- During the fall and spring equinoxes, Kukulkan pyramid forms an enormous snake’s body using the shadows from the stoned walls and lines up with the carved stone snake head at the bottom of the pyramid.
- The four sides of the Kukulkan pyramid contain 365 steps in total, 91 steps per side and the final 365th step on top representing the solar year, 52 panels (for each year in the Mayan century as well as each week in the solar year) and 18 terraces (for the 18 months in the religious year). The height of the pyramid is 75 feet and is a monumental representation of the Mayan calendar
- The Sacred Cenote is a natural fresh water well 60 metres in diameter with sheer, escape-proof walls plunging 22 metres.
- The variety of architectural styles that is attributed to the fact that Chichen Itza had such diverse population and culture.
- Mayan structures in Chichen Itza are the astronomical Observatory, the imposing Temple of Warriors, the reclining Chac Mool figure, a form of classic Maya sculpture believed to have served as an altar for sacrifices, and the Nunnery.
- Archeologists found fortunes of jade, gold and copper in the sacred cenote as residents tossed these valuable items as offerings to the Mayan Rain God Chacc.
Must See Mayan Buildings at Chichen Itza
Possibly the best known construction on the site, or even in the world is Kukulkan’s Pyramid. El Castillo (Kukulkan-Quetzalcoatl), a square-based, stepped pyramid that is at the center of the city and built for astronomical purposes. The unveiling of the serpert can be seen during the vernal equinox (March 20) and the autumnal equinox (September 22) at about 3pm.
The enormous Chichen-Itza ball court where this famous game was played is the largest ever found. The walls of the ball court are lined with fascinating carvings that display the rules and details of the sacred game. One carving even shows a captain of a team being beheaded. Whether it was the captain of the winning or losing team, we will never know.
If you have yet to see a cenote, the sacred well is a great place to start. Walk out to the location and imagine the many uses this water source had throughout the changes experienced at Chichen Itza.
The Mayans were very interested in and studied the stars. Their observatory is a complicated structure with a circular tower. Through slits in the tower’s walls, Mayan astronomers could observe the stars The temple’s name, which means “snail” comes from a spiral staircase inside the structure, which is now closed to visitors.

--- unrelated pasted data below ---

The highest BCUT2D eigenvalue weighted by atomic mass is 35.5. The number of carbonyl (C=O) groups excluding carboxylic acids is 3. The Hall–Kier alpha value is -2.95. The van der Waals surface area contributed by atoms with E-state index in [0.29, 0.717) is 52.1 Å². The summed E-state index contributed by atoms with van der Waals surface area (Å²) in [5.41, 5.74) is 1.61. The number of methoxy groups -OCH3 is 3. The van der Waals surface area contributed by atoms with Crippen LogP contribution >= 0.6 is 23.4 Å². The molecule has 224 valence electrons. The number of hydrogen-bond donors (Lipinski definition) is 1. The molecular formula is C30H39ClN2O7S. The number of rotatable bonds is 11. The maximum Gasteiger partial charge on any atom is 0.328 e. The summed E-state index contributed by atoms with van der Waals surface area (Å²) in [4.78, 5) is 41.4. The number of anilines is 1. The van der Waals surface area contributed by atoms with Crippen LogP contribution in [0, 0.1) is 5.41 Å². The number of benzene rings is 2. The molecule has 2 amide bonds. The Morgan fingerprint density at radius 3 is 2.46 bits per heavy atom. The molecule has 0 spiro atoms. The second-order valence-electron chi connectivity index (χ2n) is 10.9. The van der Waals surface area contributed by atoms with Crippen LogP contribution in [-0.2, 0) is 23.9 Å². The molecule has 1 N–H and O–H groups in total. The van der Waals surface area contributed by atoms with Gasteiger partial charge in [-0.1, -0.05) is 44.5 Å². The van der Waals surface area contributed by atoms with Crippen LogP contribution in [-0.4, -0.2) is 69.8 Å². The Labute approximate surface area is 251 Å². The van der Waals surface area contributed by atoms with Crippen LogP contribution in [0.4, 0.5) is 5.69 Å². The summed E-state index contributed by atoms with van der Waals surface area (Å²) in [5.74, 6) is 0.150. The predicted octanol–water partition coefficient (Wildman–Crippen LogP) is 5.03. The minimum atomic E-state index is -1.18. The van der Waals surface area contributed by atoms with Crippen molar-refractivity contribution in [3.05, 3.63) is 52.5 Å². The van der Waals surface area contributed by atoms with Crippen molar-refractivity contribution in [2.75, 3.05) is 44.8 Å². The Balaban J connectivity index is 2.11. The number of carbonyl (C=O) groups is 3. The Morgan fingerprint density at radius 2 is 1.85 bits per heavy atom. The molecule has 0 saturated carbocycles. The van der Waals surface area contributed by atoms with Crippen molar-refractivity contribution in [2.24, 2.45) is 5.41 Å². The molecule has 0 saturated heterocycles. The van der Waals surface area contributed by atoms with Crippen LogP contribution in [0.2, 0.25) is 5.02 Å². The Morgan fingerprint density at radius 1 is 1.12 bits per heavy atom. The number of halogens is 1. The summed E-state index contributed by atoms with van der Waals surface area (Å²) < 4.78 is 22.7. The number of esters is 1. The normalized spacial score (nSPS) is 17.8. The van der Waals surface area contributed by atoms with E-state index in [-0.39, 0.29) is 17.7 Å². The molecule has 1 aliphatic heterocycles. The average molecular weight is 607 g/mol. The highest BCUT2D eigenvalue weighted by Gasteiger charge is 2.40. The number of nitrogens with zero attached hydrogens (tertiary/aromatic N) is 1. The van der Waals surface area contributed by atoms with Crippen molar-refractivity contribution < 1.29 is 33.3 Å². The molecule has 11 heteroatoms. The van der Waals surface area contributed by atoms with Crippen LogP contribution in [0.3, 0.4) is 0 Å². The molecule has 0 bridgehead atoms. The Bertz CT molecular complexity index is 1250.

Platform of the Skulls
The Wall of Skulls is also called Tzompantli, derived from an Aztec word. The Spanish named all similar structures found throughout Mexico ‘Tzompatli’ even if the wall was found in Mayan territory. The Platform of Skulls located in Chichen Itza can be found along one side of the Temple of Jaguars. There are three platforms in the Great Plaza next to the Kukulkan Pyramid, but this is the only one where the heads of sacrificial victims were placed. One wall has carved heads while the other walls show human sacrifice, skeleton warriors, and human hearts being devoured by eagles.
Other Chichen Itza Buildings
Other buildings worth noting are the Platform of the Eagles and Jaguars and the Platform of Venus. Sacbe Number One is also quite impressive and shows how the communities used the white limestone to guide them through the jungle and city at night. The Group of a Thousand Columns, which once would have supported an extensive series of roofs is an interesting display of architecture. There are also numerous smaller temples including the Temple of Carved Columns, the Temple of Small Tables, the Palace of Ahau Balam Kauil decorated jaguars, and The Temple of the Warriors. Some of these temples are quite well preserved while others will take a bit of imagination when viewing. others are in ruins. The roads, especially.
Map of Chichen Itza City (print it,save it,bring it with you in your mobile device!)
How to get to Chichen Itza
Download our Chichen Itza Itinerary to find the best way for you to see Chichen Itza. Choose from a DIY (Do It Yourself) Tour, go with friends or join a guided tour. We made it easy for you to enjoy your day at Chichen Itza and added a few little extras local insights to make this day trip more memorable.
Update 2015 – The road from Valladolid to Chichen Itza has been upgraded! This previously one lane highway is now two lanes with brand new asphalt. Additionally, the new Playa del Carmen toll road takes a good amount of time off your Chichen Itza drive is you wish to skip the back roads. We still love the back route, but we know some visitors want to get to the ruins faster!
Now that’s a Loco Adventure if I ever saw one!